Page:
THE WATER-RAT, OR WATER-VOLE
HAVE you ever seen a water-rat? I do not mean a
land-rat swimming in the water, but a water-rat,
 or water vole, as he ought to be called, for he is
not a true rat. I saw one once when he did not see me.
What do you think he was doing? He was sitting up on
his hind legs, and in his front paws he held a piece of
the leaf of the sweet yellow flag, which grows so
thickly by the river. It was that part of the leaf near
the root which is thick and juicy. He was gnawing it so
busily that he did not see me at first.
He was a stout little fellow, not quite so big as a
rat. He feeds on plants. When he cannot get pieces of
yellow flag he eats duckweed, or even the bark of young
willows. I could see that he had a short, thick neck
and round head, with a short snout. His eyes were small
and I could scarcely see his ears, they were so thickly
covered with fur. His round tail was not very long and
had short hairs on it.
I sat down very quietly on the bank, not far from him.
And presently he looked round and saw me. But as I did
not move perhaps he did not think I was alive, for he
went on munching his leaf.
At last I touched a dead leaf with my foot. His ears
heard quickly enough. He turned his little bright eyes
to me, and in a second he was in the water and swam
away. I was too late to see him go into his hole, but I
found one not far from the flags, just under the water.
 I knew I should not find his home; for the
water-voles make long burrows. I went for several days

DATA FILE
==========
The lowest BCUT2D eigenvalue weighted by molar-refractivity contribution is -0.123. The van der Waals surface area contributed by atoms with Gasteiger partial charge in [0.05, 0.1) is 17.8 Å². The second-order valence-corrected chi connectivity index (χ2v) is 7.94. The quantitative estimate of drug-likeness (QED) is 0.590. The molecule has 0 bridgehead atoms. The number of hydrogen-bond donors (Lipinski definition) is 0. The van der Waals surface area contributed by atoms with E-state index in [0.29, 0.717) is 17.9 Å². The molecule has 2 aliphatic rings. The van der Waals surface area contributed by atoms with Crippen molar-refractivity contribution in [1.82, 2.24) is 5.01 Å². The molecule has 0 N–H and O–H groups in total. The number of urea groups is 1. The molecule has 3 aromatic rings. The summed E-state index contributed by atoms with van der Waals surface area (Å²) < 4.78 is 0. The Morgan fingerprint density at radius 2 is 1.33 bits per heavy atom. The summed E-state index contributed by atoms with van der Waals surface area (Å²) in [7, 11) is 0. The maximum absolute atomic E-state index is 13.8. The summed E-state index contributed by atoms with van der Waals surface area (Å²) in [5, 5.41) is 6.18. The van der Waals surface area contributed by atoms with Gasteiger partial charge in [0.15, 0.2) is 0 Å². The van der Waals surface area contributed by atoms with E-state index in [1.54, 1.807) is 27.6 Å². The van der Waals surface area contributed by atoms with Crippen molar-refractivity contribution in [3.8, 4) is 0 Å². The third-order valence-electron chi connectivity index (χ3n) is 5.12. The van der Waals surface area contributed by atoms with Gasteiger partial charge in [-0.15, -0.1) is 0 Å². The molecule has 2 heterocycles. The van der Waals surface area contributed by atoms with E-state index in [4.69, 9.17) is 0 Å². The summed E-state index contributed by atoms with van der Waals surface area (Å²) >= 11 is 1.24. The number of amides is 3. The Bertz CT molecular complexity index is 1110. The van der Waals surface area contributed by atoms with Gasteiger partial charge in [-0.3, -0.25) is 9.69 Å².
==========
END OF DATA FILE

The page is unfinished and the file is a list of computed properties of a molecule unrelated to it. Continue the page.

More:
to the same place, and took some bread to leave there.
At last one day, as I sat watching, out came my little
friend and ate the bread. After that we met several
times, and he became quite tame. But I had to be very
careful. The least thing frightened him, and plop he
went, into the water!
If you go often to a pond or river, when all is very
quiet in the evening or early morning, you may
sometimes see a water-vole swimming in the water, or
feeding on the bank. He has beautiful yellow teeth. The
lower ones are large and show very clearly above his
short lower lip.
The young water-voles are such pretty little creatures.
They are born in a nest of dry grass, which the old
voles make in the burrow, and when they come out they
swim about with the old ones, and feed on the duckweed.
But though the water-vole lives mostly in the water, he
can come on land to gather his winter store. He is
often a great trouble to the farmer, for he likes the
carrots and potatoes and even the broad beans, which
grow in the fields, and he comes in the evening to eat
them and to carry pieces back to his home.
A farmer once dug out a water-vole's burrow and found
enough pieces of potato and mangold-wurzel to fill a